Long Term Cognition via controlling Blood Pressure

Keep blood sugar low to avoid brain atrophy. Normal blood pressure prevents brain shrinkage.

Hypertension can cause memory complaints even in young people.

Raised blood pressure at any age speeds cognitive decline.

Take heed of low diastolic pressure and blood pressure meds.

Two new studies support lowering systolic blood pressure to an intensive goal of 120 mm Hg.

Wide variations in blood pressure are also a concern.

Left ventricular hypertrophy (LVH) is bad news.

A study of 918 showed an increased risk of mild cognitive impairment.

High blood pressure slows the removal of waste from the brain.

High blood pressure injures by stiffening arteries ➝ silent strokes.

A study of 147 show increase amyloid buildup in those genetically predisposed and hypertensive.

Blood pressure variability is important – too much is bad.

Normal blood pressure prevents small vessel disease which may cause Alzheimer’s.

Especially bad is late life high blood pressure: white matter lesions and cerebral microbleeds.

Hypertension alters the structure of cerebral blood vessels and disrupts intricate and disrupts intricate vasoregulatory mechanisms that assure an adequate blood supply to the brain.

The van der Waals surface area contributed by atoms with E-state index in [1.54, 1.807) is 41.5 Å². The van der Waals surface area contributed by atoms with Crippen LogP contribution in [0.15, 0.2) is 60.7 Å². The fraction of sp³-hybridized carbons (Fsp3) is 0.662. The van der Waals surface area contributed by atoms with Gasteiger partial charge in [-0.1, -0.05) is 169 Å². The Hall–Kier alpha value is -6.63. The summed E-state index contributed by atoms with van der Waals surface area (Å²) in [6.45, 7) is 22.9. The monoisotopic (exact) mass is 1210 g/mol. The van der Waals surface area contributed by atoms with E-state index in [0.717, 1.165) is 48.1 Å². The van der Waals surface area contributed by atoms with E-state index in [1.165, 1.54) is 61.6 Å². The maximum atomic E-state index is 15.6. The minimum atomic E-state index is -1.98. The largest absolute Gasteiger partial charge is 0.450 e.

The brain relies on continuous delivery of blood flow to its active regions in accordance with their dynamic metabolic needs. Hypertension disrupts these vital regulatory mechanisms, leading to the neuronal dysfunction and damage underlying cognitive impairment.

Compared to a person with a high blood pressure of 135/85, someone with an optimal reading of 110/70 was found to have a brain age that appears more than six months younger by the time they reach middle age. By detecting the impact of increased blood pressure on the brain health of people in their 40s and older, we have to assume the effects of elevated blood pressure must build up over many years and could start in their 20s. This means that a young person’s brain is already vulnerable.

Normal blood pressure prevents vascular dementia.

Lifestyle modification is better than meds.

If one must use a drug, angiotensin receptor blockers seem best.

Combined uridine and choline helped hypertensive rats.

Blood pressure meds may not help avoid dementia, or they might help, especially if intervention happens early. This might reduce structural damage to the brain.

Nilvadipine is an example of a blood pressure drug that might help.

See the blood pressure dietary/lifestyle suggestions in this blog post.

Chronic low blood pressure is also a cognitive threat. Strong calf muscles may help.

By Otto

I am a health enthusiast, engineer, and maker.

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